Suppose you were shopping for a laptop. You do some research and decide that you’re interested in a MacBook Pro. You watch a video and thoroughly read the product page – you’ve got a pretty good understanding of the product and the features, but you can’t decide between the basic model and the ultra HD display. You decide to reach out to a sales rep for some help. You get on the phone and the rep immediately jumps into a pitch about all the cool features of the product. The problem is, you just read all these things on the website – all you really want to know is whether to get the basic or enhanced screen.
At this point, you’re wasting your time, the rep is wasting his time, and you’re no closer to buying a computer. A more effective approach would have been for the rep to collect some information about you and your needs before proceeding. He could have found your question, talked you through the decision, and gotten the sale.
Getting it Right:
The first step in aligning to your buyer’s stage in the sales process is to understand your sales process. You should understand the buyer’s mindset, needs, and level of education at each stage of the process. This will help you to identify common entry points and prepare accordingly. More importantly, you have to ask the buyer questions. Assume nothing. Find out what they’ve already read or watched. Check to make sure you’re not telling them something they already know, but also confirm they know the basics before you move on.
3. Middle-of-Funnel Content
Most of the content marketing buzz is around educational, top-of-funnel content – things like how-to blog posts, webinars, and issue-driven whitepapers. What often gets neglected is intermediate content that helps to tie these high-level issues to your product or service. Where top-of-funnel content is almost exclusively industry or situation-focused, middle-of-funnel content incorporates offering-specific information. Middle-of-funnel content usually addresses how your offering helps the customer to take advantage of a known trend or negate a known risk. It can take the form of whitepapers, case studies, and videos.
As its name implies, middle-of-funnel content isn’t designed to generate leads, rather it’s designed to develop leads who have expressed interest in a topic. Middle-of funnel content plays a key role in any sales process. Effective middle-of-funnel content ties a high-level issue to the company’s solution, highlighting the benefits of the offering along the way.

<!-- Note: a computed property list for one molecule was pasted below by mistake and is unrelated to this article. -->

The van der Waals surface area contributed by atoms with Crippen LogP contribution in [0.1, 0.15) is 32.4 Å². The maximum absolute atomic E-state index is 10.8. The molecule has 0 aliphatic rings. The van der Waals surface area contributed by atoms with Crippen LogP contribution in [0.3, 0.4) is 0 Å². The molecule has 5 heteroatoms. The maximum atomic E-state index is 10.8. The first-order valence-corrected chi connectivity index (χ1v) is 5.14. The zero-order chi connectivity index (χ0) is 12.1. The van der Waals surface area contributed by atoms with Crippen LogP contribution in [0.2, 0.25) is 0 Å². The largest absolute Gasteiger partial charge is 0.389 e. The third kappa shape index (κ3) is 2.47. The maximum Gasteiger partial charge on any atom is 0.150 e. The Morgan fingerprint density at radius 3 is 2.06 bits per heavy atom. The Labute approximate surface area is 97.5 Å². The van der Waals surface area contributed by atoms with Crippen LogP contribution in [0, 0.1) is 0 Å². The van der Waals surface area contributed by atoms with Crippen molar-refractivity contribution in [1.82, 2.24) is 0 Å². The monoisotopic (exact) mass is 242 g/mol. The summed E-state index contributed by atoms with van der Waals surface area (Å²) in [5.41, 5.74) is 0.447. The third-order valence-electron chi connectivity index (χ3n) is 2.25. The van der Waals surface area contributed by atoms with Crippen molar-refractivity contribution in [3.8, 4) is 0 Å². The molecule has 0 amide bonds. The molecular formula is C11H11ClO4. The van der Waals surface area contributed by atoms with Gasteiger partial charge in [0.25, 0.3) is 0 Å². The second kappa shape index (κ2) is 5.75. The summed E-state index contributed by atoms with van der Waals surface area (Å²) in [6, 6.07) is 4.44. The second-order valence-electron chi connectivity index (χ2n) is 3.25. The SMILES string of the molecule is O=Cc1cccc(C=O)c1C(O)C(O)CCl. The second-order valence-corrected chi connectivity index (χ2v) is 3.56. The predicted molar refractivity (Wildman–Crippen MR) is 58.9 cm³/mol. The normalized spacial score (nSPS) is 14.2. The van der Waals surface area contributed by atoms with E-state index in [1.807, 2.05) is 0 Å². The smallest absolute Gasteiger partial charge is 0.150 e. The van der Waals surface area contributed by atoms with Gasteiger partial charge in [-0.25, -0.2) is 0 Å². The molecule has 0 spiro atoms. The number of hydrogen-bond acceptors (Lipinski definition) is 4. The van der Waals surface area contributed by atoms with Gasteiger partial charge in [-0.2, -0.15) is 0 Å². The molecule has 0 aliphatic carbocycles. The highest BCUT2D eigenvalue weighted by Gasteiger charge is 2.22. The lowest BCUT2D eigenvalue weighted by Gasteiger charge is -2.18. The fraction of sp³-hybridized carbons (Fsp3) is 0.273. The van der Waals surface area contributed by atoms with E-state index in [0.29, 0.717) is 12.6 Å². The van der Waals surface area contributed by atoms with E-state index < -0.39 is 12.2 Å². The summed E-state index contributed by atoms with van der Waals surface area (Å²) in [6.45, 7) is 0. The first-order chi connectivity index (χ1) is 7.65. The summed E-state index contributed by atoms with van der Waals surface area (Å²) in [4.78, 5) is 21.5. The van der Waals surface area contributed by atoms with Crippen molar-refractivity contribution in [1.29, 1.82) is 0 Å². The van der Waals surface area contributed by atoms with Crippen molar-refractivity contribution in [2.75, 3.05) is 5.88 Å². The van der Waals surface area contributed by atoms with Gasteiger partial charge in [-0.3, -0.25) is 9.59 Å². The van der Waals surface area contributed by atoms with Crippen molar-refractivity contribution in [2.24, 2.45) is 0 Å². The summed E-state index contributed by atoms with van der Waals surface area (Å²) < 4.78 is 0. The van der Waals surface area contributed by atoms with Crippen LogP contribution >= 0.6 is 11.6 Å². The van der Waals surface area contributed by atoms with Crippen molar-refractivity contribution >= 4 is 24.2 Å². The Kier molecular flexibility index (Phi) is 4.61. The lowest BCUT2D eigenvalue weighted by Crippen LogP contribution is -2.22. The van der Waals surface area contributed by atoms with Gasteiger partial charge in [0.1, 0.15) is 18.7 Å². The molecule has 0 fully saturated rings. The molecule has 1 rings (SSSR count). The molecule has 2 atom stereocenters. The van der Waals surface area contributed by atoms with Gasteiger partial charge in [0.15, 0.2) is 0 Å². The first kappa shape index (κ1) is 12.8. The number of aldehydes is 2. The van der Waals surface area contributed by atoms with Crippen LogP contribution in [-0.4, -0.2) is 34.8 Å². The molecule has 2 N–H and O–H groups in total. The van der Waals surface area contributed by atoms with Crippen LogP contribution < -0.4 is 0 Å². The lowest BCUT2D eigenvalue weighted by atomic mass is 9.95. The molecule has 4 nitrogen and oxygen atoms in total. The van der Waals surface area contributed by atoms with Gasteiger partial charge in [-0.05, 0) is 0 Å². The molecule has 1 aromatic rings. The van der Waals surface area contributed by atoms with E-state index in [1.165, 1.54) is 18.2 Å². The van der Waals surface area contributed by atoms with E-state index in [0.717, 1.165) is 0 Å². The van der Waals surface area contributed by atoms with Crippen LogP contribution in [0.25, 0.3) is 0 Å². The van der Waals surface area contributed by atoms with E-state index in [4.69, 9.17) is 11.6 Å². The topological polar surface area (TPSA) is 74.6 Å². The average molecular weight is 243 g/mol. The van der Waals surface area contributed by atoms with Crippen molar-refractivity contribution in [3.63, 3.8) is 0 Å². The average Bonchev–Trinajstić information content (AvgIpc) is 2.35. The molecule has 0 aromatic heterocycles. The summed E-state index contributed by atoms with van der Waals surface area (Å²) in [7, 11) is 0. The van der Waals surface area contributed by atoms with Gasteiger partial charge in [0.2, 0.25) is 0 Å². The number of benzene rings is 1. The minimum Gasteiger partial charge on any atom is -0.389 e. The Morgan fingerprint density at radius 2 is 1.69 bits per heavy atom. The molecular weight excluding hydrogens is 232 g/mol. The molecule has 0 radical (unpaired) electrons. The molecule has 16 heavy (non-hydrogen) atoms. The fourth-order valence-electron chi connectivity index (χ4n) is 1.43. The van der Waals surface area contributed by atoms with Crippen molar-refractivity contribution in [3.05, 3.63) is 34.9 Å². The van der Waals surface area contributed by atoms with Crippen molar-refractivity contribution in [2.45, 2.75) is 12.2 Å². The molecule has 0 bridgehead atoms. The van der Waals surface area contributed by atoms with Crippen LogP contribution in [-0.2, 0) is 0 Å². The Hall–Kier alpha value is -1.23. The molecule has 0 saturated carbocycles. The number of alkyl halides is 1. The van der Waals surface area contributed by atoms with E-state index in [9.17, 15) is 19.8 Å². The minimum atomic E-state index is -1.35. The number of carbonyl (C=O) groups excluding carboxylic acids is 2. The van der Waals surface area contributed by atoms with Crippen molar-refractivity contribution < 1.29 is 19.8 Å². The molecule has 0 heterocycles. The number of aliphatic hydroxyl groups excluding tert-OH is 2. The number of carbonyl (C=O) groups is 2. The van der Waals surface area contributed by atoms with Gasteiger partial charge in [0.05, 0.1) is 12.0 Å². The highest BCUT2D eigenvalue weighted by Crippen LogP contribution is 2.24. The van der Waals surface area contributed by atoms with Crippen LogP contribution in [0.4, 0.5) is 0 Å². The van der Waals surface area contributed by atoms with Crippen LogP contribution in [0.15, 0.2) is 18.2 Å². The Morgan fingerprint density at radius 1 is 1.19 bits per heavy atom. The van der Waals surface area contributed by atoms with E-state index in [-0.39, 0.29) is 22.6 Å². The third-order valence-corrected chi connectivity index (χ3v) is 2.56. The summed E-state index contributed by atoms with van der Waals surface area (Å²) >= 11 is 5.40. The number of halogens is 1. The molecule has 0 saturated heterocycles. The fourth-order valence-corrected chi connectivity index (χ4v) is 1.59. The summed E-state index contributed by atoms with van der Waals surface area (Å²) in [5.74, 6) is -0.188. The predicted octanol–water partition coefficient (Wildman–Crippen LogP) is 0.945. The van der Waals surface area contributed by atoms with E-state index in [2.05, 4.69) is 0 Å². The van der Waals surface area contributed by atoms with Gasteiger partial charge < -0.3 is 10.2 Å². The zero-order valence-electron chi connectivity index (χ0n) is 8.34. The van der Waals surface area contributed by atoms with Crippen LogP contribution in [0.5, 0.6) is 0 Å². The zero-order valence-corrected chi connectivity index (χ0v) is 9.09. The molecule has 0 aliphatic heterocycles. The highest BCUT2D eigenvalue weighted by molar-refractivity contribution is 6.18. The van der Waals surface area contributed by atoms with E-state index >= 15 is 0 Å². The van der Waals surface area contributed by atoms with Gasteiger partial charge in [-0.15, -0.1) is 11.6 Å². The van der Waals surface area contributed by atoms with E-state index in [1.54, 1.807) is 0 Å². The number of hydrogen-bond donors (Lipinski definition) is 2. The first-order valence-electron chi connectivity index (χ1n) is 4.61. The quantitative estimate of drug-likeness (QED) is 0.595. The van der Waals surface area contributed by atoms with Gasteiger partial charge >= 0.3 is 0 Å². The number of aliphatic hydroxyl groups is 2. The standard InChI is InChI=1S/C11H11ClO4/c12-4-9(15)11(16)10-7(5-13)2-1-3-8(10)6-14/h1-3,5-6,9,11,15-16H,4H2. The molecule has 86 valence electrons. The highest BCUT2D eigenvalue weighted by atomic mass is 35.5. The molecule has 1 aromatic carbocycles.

This type of content serves the dual purpose of supporting lead nurture and enabling deeper self-education. It helps to solidify the value in the mind of the lead and drive them toward further engagement. A library of effective middle-of-the funnel content allows a company to serve content closely aligned to the situation and concerns of the individual lead, streamlining the sales process.
Getting it Right:
Middle-of-funnel content has the difficult job of aligning with the high-level issue, the offering, and the lead. Variety is key to middle-of-funnel content. The greater the array of topics and content types, the more closely content can be matched with the lead and the situation. Obviously, this content also needs to serve its function – clearly and effectively imparting the benefits of the offering.
Delivery is also important for middle-of-funnel content. On the nurture side, it’s vital to make salespeople aware of the available content and incorporate this knowledge into automated logic.
Likewise, visitors who engage with top-of-funnel content have to be made aware of related middle-of-funnel content. HubSpot does a great job of this. On the HubSpot blogs, a widget (pictured above) at the end of the post notifies viewers of related middle-of-funnel ebooks and whitepapers.
Let us know what you think:
- Do you use an automated or manual lead nurture process?
- Which factors have you found to be most important in lead conversion?
- How could you improve your process?